Despite receiving additional funding from Congress at the end of 2022, and a significant drop in merger activity, the FTC has not resumed early terminations and has continued to exceed the statutory deadline for reviewing mergers.  Yet, according to Commissioner Christine Wilson, FTC “enforcement numbers under this administration are significantly lower than enforcement numbers under the Trump Administration.” One must wonder, then, if the Biden FTC is shirking its responsibility to investigate mergers effectively and efficiently, and instead wasting new funds on partisan projects like illegal rulemaking.

Based on early indicators, it seems unlikely that the Biden FTC will re-embrace the consumer welfare standard. For example, the FTC’s Request for Information on Merger Enforcement foreshadows a skepticism toward mergers by dismissing out of hand potential procompetitive and cost-cutting justifications. Instead, the FTC seems poised to implement a new approach that focuses on factors that may be unrelated to sound, economics-based merger analysis. Additionally, it may be much harder for companies to pass the FTC’s scrutiny under any new merger guidelines, even when a merger will benefit consumers. Focusing on new considerations other than consumer welfare without accounting for relevant economic harms is a disservice to the American people.

The Biden FTC’s approach to mergers and acquisitions ignores market realities. Many startups pursue the long-term goal of being acquired. Accordingly, the FTC’s actions in the merger space chill investment and discourage start-ups from growing and developing their businesses, because the prospect of an acquisition may disappear. This could have a lasting impact on the flourishing of U.S. markets. It is critical, now more than ever, to establish certainty in our marketplace that provides incentives for American innovators to continue competing. The American people would be best served if Biden antitrust enforcers would abandon partisan agendas and restore traditional antitrust principles and processes that promote competitive markets, transparency, and the rule of law.

To allow us to conduct oversight of the FTC’s approach, please provide the following information and material:

  1. A comprehensive list of each factor or consideration other than consumer welfare that the Biden FTC has used in any assessment of a proposed transaction since June 15, 2021.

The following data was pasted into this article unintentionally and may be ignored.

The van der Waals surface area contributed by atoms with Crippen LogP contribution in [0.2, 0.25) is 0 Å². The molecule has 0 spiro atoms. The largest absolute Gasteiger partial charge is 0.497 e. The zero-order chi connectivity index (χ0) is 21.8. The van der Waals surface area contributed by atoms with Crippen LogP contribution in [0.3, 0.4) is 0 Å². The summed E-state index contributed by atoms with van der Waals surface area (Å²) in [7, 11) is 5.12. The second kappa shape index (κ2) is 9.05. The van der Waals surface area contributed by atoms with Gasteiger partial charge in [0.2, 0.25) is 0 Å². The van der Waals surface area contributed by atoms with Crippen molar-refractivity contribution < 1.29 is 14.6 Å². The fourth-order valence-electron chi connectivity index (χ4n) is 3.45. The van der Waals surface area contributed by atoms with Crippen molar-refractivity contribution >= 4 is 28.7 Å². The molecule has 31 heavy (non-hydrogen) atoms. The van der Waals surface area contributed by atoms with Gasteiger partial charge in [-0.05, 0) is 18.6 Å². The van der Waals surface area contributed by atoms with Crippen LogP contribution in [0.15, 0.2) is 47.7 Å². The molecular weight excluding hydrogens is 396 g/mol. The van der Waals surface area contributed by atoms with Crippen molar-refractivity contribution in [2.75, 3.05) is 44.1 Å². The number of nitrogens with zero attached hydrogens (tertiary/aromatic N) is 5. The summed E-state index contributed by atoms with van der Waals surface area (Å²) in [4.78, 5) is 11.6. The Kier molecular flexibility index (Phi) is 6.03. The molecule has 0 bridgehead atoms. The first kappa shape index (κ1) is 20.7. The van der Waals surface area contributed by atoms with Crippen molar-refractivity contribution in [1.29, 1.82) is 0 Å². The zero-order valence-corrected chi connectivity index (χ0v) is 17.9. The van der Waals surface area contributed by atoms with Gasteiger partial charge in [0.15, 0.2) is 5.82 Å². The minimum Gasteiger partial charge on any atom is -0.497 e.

1. For each factor or consideration listed in response to question one, please explain how the FTC evaluates a proposed transaction’s effects on consumers relative to any effects relating to other factors or considerations.
  1. The date when the Biden FTC will issue new merger guidelines.
  1. All documents and communications referring or relating to the decision to withdraw the Trump Administration’s 2020 vertical merger guidelines.
  1. The date when the Biden FTC will reestablish the practice of early terminations. If the Biden FTC will not resume the practice of early terminations, please explain the FTC’s rationale in detail, including for any types of transactions where the FTC routinely finds no anticompetitive effects.
  1. The number of proposed transactions since June 15, 2021, where the FTC:
    1. has not granted an early termination;
    2. has not issued a second request;
    3. has issued a second request;
    4. has told parties to a proposed transaction that the agency would challenge a proposed transaction; or,
    5. has challenged a proposed transaction.
  1. All documents and communications, including any on personal devices and any communications with the Executive Office of the President or CFPB Director Rohit Chopra, relating to the FTC’s policy concerning early terminations.
  1. A precise description of how the FTC expects to spend its increased funding from December 2022 appropriations, and any merger fee revenues in 2023 in excess of appropriations, with respect to merger investigation and enforcement.

Please provide this information as soon as possible but no later than 5:00 p.m. on March 23, 2023.

Thank you for your attention to this matter.


Nathaniel Moran
Member of Congress

Andy Biggs
Member of Congress

Jeff Van Drew
Member of Congress

Scott Fitzgerald
Member of Congress

Barry Moore
Member of Congress

Laurel Lee
Member of Congress